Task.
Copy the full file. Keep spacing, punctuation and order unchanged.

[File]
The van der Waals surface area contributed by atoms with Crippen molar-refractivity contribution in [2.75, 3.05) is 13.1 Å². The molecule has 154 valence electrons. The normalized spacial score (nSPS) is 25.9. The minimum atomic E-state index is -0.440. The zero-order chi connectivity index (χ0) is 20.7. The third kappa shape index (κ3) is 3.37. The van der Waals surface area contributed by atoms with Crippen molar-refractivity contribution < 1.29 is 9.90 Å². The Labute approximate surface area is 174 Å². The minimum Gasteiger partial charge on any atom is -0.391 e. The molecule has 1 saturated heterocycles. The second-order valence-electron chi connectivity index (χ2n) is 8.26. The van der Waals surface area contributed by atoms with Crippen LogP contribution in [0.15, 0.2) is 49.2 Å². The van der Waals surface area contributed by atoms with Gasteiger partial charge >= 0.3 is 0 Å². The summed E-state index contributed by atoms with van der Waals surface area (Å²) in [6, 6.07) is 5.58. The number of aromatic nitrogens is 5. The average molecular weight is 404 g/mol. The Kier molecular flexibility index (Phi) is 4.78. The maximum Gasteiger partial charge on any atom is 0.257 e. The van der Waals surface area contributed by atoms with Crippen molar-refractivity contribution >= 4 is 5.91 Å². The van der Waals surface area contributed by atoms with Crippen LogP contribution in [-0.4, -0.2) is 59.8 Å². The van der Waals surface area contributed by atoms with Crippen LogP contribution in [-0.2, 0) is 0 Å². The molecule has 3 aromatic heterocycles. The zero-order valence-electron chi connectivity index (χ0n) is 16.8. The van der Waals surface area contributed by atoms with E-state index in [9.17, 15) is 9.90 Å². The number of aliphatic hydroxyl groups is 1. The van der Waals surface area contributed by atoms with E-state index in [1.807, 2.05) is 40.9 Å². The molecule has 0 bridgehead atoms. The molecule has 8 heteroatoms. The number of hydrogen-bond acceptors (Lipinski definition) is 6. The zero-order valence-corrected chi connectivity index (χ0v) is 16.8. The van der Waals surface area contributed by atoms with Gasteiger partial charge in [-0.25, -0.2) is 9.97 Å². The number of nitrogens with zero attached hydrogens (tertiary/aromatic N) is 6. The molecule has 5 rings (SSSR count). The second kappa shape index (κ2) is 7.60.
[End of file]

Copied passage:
The van der Waals surface area contributed by atoms with Crippen molar-refractivity contribution in [2.75, 3.05) is 13.1 Å². The molecule has 154 valence electrons. The normalized spacial score (nSPS) is 25.9. The minimum atomic E-state index is -0.440. The zero-order chi connectivity index (χ0) is 20.7. The third kappa shape index (κ3) is 3.37. The van der Waals surface area contributed by atoms with Crippen molar-refractivity contribution < 1.29 is 9.90 Å². The Labute approximate surface area is 174 Å². The minimum Gasteiger partial charge on any atom is -0.391 e. The molecule has 1 saturated heterocycles. The second-order valence-electron chi connectivity index (χ2n) is 8.26. The van der Waals surface area contributed by atoms with Crippen LogP contribution in [0.15, 0.2) is 49.2 Å². The van der Waals surface area contributed by atoms with Gasteiger partial charge >= 0.3 is 0 Å². The summed E-state index contributed by atoms with van der Waals surface area (Å²) in [6, 6.07) is 5.58. The number of aromatic nitrogens is 5. The average molecular weight is 404 g/mol. The Kier molecular flexibility index (Phi) is 4.78. The maximum Gasteiger partial charge on any atom is 0.257 e. The van der Waals surface area contributed by atoms with Crippen molar-refractivity contribution >= 4 is 5.91 Å². The van der Waals surface area contributed by atoms with Crippen LogP contribution in [-0.4, -0.2) is 59.8 Å². The van der Waals surface area contributed by atoms with Crippen LogP contribution in [-0.2, 0) is 0 Å². The molecule has 3 aromatic heterocycles. The zero-order valence-electron chi connectivity index (χ0n) is 16.8. The van der Waals surface area contributed by atoms with E-state index in [9.17, 15) is 9.90 Å². The number of aliphatic hydroxyl groups is 1. The van der Waals surface area contributed by atoms with E-state index in [1.807, 2.05) is 40.9 Å². The molecule has 0 bridgehead atoms. The molecule has 8 heteroatoms. The number of hydrogen-bond acceptors (Lipinski definition) is 6. The zero-order valence-corrected chi connectivity index (χ0v) is 16.8. The van der Waals surface area contributed by atoms with Gasteiger partial charge in [-0.25, -0.2) is 9.97 Å². The number of nitrogens with zero attached hydrogens (tertiary/aromatic N) is 6. The molecule has 5 rings (SSSR count). The second kappa shape index (κ2) is 7.60.